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Parables - The Rich Fool

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The Parable of the Rich Fool

Text: Luke 12.13-21

Thesis:

Introduction:

(1)    In the Sermon on the Mount, Jesus said, “Do not lay up for yourselves treasures upon earth, where moth and rust destroy, and where thieves break in and steal. But lay up for yourselves treasures in heaven, where neither moth nor rust destroys, and where thieves do not break in or steal; for where your treasure is, there will your heart be also” (Matt. 6.19-21).

(2)    What would you do if you won $50 million dollars?

Discussion:

I.                   The Background (Luke 12.13-15):

A.    A man interrupts Jesus in order to ask a question.

1.      The question was out or order.

a.       This indicates that he was not concerned with spiritual matters.

b.      As one wrote regarding this person, “his whole heart and life were absorbed with the present life” (Pack 1:68).

2.      The question concerned the family inheritance.

a.       Jewish law was clear about this matter.

(1)    The eldest son was to receive a double portion while the remaining sons were to divide among themselves the rest (cf. Deut. 21.15-17).

(2)    Most likely, this man was the younger brother and he wanted more than his share.

B.     Jesus responds by stating that He was not going to bother with this matter but also points out the dangers of greed.

1.      The greed to which he refers is “a selfish ambition to get more and more; they are never satisfied with that they have” (Pack 1:69).

2.      This greed is “an unlawful desire for possessions … making earthly possessions our chief aim for life” (Roy 45).

C.     Basically, Jesus notes that life is more than things and in order to illustrate this, he tells the parable of the rich fool.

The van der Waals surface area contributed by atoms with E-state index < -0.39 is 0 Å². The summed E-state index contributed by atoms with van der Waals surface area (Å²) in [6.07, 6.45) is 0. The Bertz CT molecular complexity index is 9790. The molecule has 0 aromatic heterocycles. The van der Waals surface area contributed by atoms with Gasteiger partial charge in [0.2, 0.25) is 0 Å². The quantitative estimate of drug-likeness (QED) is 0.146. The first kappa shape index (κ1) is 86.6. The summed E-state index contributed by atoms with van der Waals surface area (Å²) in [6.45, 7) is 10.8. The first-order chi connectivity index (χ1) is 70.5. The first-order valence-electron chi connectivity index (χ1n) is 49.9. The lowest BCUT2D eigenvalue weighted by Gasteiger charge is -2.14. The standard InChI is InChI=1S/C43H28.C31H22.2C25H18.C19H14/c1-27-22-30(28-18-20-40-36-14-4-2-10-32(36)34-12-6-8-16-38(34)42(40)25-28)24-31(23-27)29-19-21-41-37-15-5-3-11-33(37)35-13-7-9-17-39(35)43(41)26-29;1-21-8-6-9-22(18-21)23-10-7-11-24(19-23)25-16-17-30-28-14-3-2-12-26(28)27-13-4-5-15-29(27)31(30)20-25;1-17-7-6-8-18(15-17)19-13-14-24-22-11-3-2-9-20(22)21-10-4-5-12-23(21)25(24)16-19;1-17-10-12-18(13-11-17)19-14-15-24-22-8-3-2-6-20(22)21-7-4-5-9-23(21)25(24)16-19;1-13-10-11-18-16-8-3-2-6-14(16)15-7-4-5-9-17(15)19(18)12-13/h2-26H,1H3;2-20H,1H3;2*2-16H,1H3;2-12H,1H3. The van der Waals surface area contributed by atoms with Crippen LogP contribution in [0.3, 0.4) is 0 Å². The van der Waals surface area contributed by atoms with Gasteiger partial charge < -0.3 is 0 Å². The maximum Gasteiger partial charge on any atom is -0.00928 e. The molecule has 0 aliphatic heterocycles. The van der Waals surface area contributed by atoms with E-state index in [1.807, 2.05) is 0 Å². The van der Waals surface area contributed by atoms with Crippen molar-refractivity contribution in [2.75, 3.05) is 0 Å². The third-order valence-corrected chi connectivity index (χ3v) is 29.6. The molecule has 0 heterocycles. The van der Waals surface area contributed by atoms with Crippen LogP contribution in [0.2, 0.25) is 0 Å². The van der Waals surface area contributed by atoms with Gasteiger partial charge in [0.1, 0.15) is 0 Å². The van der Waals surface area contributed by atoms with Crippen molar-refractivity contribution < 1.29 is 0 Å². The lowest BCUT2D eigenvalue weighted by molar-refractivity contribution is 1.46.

II.                The Parable (Luke 12.16-20):

A.    The story is about a man who was rich and had a very productive year.

1.      He already had barns full of previous crops; therefore, he had no place to store his latest crop.

2.      He decides to tear down his old barns in order to build new, bigger barns that would store his previous crops along with his latest crop.

3.      As he is doing this, he boasts of the future, which involves plans to eat, drink, and be merry for years to come.

4.      His plans are altered as God tells him that he would die that very night.

B.     Notice please:

1.      His emphasis is on himself.

a.       In our text, the personal pronoun “I” is used 6 times and the pronoun “my” is used 5 times.

b.      As one wrote, “This man’s heart was as full of self as his barns were full of fruits” (Shelly 37).

2.      For this reason, God calls him a “fool.”

a.       A fool is one who is “utterly devoid of mind … senseless, without reason” (Shelly 38).

b.      He is a fool because of what he forgot (Pack 1:70).

(1)    He forgot other people

(a)    Should have asked “How can I use my blessing to benefit others as well as myself” (Shelly 37).

(b)   Paul tells us that we are to work in order to have to provide for ourselves but also to help those in need (cf. Eph. 4.28).

(2)    He forgot that a man is more than what he owns.

(a)    As one wrote, “A serious error was the assumption that his soul could be satisfied with material thing” (Jackson 92).

(b)    The love of money is the root of all evil (1 Tim. 6.9-10).

(3)    He forgot the source of real happiness (cf. Ecc. 12.13).

(4)    He forgot God (cf. James 4.13-15 – Have God in your plans).

(5)    He forgot death (cf. Heb. 9.27).

III.             The Application (Luke 12.21):

A.    Do you seek earthly or heavenly riches?

B.     Remember what Jesus said, “For what will a man be profited, if he gains the whole world, and forfeits his soul? Or what will a man give in exchange for his soul?”

(Matt. 16.26)

Conclusion:

(1)    Today, you can be spiritually rich!

(a)    In Christ, you can have ALL spiritual blessings (Eph. 1.3).

(b)    So much so, that your cups runs over with blessings (Psa. 23.5).

(2)    Will you come to be in Christ (Gal. 3.27)?

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